ECU: Unable To Verify Noose Found

East Carolina University says authorities could not determine whether a rope found last month in a residence hall was in fact a noose or not.

The rope was found September 22nd in the basement of Belk Residence Hall. Members of the Black Student Union met with university leaders this week to express their concern over what happened.

ECU says it completed the investigation and says the rope was untied by students before officers arrived so they could not determine how it was originally tied.

Campus police say they interviewed students who live in Belk and reviewed security tapes in the area where the rope was discovered.

The university says other pieces of similar material was also found throughout the basement.

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ECU News Release

GREENVILLE (Oct. 5, 2007)—East Carolina University officials today announced the completion of an investigation into the report of an alleged noose found in the basement of Belk Residence Hall last month.

Todd Johnson, interim vice provost for student life, said the investigation by ECU police included interviews with students who live in the hall, a review of surveillance tapes from security cameras in the area, and a thorough examination of the entire basement of the building. Police spent more than 100 hours on the case.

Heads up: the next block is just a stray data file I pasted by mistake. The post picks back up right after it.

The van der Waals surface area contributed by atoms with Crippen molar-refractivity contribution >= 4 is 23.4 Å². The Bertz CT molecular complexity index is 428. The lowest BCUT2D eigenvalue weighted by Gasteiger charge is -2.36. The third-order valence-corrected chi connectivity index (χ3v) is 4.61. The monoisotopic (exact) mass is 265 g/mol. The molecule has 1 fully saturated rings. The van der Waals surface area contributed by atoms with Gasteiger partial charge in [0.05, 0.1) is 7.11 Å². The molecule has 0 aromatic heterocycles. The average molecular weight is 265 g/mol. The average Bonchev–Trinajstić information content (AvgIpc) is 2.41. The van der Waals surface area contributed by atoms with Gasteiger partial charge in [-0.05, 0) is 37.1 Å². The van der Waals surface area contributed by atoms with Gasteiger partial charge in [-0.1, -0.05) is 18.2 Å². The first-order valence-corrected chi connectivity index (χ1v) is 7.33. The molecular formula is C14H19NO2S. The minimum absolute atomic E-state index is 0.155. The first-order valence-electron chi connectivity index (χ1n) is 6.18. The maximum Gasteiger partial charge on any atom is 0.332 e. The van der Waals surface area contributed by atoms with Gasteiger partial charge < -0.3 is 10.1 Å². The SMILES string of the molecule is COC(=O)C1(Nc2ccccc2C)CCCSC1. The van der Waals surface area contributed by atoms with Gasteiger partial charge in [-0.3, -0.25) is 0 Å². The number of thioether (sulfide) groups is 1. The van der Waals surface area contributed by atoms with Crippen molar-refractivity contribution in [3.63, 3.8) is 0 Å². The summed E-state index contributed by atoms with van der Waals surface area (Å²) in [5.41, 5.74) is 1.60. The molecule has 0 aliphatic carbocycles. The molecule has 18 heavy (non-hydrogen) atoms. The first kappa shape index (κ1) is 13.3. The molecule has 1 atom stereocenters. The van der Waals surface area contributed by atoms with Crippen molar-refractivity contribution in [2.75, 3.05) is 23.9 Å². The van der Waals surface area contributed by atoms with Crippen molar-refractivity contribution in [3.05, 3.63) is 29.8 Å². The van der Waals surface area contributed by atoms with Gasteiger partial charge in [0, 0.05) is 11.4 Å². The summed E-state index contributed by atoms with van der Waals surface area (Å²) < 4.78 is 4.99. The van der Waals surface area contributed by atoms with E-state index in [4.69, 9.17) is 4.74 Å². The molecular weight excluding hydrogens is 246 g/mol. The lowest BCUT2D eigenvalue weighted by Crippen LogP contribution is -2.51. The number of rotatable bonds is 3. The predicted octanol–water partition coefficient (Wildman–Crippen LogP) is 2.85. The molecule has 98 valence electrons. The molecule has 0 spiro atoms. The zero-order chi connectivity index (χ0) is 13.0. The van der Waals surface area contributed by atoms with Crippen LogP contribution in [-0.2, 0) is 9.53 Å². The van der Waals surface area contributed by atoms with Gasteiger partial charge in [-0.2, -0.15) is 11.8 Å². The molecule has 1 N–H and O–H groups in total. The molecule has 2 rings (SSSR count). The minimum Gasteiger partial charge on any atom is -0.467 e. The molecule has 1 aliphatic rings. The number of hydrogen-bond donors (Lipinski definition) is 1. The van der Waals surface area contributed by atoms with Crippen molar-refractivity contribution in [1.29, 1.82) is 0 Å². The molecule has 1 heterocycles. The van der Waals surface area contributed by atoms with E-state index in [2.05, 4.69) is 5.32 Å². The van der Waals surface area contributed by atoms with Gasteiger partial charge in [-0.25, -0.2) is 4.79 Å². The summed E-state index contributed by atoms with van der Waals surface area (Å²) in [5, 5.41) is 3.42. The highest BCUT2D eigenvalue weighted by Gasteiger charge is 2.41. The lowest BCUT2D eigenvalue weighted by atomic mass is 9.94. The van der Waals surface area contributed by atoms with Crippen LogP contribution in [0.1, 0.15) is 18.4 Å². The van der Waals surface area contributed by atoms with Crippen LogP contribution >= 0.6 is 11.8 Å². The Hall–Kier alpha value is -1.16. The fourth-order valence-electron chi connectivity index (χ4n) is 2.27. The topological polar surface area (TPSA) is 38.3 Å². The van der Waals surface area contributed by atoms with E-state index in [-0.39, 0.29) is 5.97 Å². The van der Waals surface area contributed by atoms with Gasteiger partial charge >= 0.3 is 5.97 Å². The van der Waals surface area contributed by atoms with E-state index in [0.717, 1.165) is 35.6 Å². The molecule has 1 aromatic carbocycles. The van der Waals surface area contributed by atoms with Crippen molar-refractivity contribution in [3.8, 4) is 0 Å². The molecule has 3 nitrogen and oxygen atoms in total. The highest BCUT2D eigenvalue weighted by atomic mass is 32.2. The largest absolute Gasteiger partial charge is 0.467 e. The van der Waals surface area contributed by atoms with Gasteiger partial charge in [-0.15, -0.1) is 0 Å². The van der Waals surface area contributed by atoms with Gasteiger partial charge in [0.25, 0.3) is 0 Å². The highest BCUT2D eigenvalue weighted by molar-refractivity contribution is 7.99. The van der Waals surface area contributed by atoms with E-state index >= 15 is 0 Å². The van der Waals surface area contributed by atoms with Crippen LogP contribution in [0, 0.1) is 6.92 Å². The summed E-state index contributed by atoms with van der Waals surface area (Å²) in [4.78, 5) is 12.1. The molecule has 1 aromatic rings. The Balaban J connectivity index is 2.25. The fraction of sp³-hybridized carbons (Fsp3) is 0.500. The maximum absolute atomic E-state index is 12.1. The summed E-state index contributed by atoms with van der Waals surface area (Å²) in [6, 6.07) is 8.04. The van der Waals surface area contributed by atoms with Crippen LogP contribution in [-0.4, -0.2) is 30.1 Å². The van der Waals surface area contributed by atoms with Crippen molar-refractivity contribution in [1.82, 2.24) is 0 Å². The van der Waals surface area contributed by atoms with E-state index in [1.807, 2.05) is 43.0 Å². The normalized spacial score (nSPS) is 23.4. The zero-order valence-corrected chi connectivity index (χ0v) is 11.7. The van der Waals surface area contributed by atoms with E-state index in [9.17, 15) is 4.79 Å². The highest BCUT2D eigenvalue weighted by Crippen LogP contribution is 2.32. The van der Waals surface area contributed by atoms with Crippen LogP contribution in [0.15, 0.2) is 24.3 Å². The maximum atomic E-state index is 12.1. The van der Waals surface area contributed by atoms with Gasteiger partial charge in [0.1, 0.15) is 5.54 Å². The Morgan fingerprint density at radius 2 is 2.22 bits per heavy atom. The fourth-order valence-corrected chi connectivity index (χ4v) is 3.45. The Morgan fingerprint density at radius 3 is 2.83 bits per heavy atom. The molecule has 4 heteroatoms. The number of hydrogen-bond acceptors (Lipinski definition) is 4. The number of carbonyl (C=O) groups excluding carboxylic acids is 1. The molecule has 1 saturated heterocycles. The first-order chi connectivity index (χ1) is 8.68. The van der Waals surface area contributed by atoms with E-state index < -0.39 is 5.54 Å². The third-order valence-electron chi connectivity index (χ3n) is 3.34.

ECU police were unable to conclude whether a noose had been found, according to Johnson. The rope had been untied by students before investigating officers arrived on the scene minutes after a report was called in by a student on Sept. 22, Johnson said. A piece of rope was found at the scene, but pieces of similar material were found throughout the basement, he said.

Chancellor Steve Ballard said that despite the inconclusive nature of the investigation, the university takes seriously the concerns that students have expressed this week.

“East Carolina University has zero tolerance for intimidation or harassment in any form,” Ballard said. “We intend to use this incident as a springboard for serious discussion of diversity issues throughout the campus. We remain unconditionally committed to the principles of diversity and inclusion across the university.”

Johnson said that the Office of Student Affairs, along with the Office of Institutional Diversity, will launch a new program to engage students from different races and ethnic groups to talk about race relations in an academic setting. He said that the first part of this series will be offered in Belk Hall next week.


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